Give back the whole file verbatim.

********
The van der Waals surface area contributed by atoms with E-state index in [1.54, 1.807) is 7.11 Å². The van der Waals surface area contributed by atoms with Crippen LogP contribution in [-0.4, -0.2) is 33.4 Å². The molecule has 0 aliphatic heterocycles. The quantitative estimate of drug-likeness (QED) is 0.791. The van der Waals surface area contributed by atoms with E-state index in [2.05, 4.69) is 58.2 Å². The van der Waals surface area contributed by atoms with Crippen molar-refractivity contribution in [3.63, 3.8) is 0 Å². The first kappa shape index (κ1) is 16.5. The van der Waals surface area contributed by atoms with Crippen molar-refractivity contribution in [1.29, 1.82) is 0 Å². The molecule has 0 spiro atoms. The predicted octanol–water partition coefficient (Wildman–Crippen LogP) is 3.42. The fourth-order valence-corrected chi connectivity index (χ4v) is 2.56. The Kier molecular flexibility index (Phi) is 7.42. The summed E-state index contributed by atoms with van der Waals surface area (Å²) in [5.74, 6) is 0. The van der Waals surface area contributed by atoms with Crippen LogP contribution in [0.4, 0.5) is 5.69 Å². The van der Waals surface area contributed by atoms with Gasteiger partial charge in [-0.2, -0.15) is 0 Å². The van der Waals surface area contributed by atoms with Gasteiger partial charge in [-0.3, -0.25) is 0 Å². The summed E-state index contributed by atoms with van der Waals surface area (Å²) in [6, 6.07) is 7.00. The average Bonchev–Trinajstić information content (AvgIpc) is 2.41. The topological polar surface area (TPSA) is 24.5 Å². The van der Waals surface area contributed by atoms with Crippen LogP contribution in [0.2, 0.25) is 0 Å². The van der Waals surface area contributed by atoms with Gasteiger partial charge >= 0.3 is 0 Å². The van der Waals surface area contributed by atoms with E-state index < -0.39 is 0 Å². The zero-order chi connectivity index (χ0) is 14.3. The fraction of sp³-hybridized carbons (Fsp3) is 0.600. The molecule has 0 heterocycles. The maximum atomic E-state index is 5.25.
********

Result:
The van der Waals surface area contributed by atoms with E-state index in [1.54, 1.807) is 7.11 Å². The van der Waals surface area contributed by atoms with Crippen LogP contribution in [-0.4, -0.2) is 33.4 Å². The molecule has 0 aliphatic heterocycles. The quantitative estimate of drug-likeness (QED) is 0.791. The van der Waals surface area contributed by atoms with E-state index in [2.05, 4.69) is 58.2 Å². The van der Waals surface area contributed by atoms with Crippen molar-refractivity contribution in [3.63, 3.8) is 0 Å². The first kappa shape index (κ1) is 16.5. The van der Waals surface area contributed by atoms with Crippen molar-refractivity contribution in [1.29, 1.82) is 0 Å². The molecule has 0 spiro atoms. The predicted octanol–water partition coefficient (Wildman–Crippen LogP) is 3.42. The fourth-order valence-corrected chi connectivity index (χ4v) is 2.56. The Kier molecular flexibility index (Phi) is 7.42. The summed E-state index contributed by atoms with van der Waals surface area (Å²) in [5.74, 6) is 0. The van der Waals surface area contributed by atoms with Crippen LogP contribution in [0.4, 0.5) is 5.69 Å². The van der Waals surface area contributed by atoms with Gasteiger partial charge in [-0.2, -0.15) is 0 Å². The van der Waals surface area contributed by atoms with Gasteiger partial charge in [-0.3, -0.25) is 0 Å². The summed E-state index contributed by atoms with van der Waals surface area (Å²) in [6, 6.07) is 7.00. The average Bonchev–Trinajstić information content (AvgIpc) is 2.41. The topological polar surface area (TPSA) is 24.5 Å². The van der Waals surface area contributed by atoms with Crippen LogP contribution in [0.2, 0.25) is 0 Å². The van der Waals surface area contributed by atoms with Gasteiger partial charge >= 0.3 is 0 Å². The van der Waals surface area contributed by atoms with E-state index < -0.39 is 0 Å². The zero-order chi connectivity index (χ0) is 14.3. The fraction of sp³-hybridized carbons (Fsp3) is 0.600. The molecule has 0 heterocycles. The maximum atomic E-state index is 5.25.